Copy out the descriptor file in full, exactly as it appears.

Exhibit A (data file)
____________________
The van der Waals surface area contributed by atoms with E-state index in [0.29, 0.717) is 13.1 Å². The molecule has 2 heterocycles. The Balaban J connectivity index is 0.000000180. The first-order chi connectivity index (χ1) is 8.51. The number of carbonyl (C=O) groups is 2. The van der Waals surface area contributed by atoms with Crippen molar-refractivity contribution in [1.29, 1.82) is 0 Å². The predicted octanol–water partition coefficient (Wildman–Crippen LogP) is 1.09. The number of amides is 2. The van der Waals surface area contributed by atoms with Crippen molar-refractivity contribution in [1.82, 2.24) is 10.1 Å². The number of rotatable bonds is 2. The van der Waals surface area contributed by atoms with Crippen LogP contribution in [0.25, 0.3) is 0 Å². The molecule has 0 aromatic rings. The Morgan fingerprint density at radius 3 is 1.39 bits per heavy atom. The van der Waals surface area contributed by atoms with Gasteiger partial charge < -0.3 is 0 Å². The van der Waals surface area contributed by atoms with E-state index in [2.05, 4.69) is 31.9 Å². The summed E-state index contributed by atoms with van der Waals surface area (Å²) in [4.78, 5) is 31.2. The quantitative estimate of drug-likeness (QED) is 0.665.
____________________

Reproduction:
The van der Waals surface area contributed by atoms with E-state index in [0.29, 0.717) is 13.1 Å². The molecule has 2 heterocycles. The Balaban J connectivity index is 0.000000180. The first-order chi connectivity index (χ1) is 8.51. The number of carbonyl (C=O) groups is 2. The van der Waals surface area contributed by atoms with Crippen molar-refractivity contribution in [1.29, 1.82) is 0 Å². The predicted octanol–water partition coefficient (Wildman–Crippen LogP) is 1.09. The number of amides is 2. The van der Waals surface area contributed by atoms with Crippen molar-refractivity contribution in [1.82, 2.24) is 10.1 Å². The number of rotatable bonds is 2. The van der Waals surface area contributed by atoms with Crippen LogP contribution in [0.25, 0.3) is 0 Å². The molecule has 0 aromatic rings. The Morgan fingerprint density at radius 3 is 1.39 bits per heavy atom. The van der Waals surface area contributed by atoms with Gasteiger partial charge < -0.3 is 0 Å². The van der Waals surface area contributed by atoms with E-state index in [2.05, 4.69) is 31.9 Å². The summed E-state index contributed by atoms with van der Waals surface area (Å²) in [4.78, 5) is 31.2. The quantitative estimate of drug-likeness (QED) is 0.665.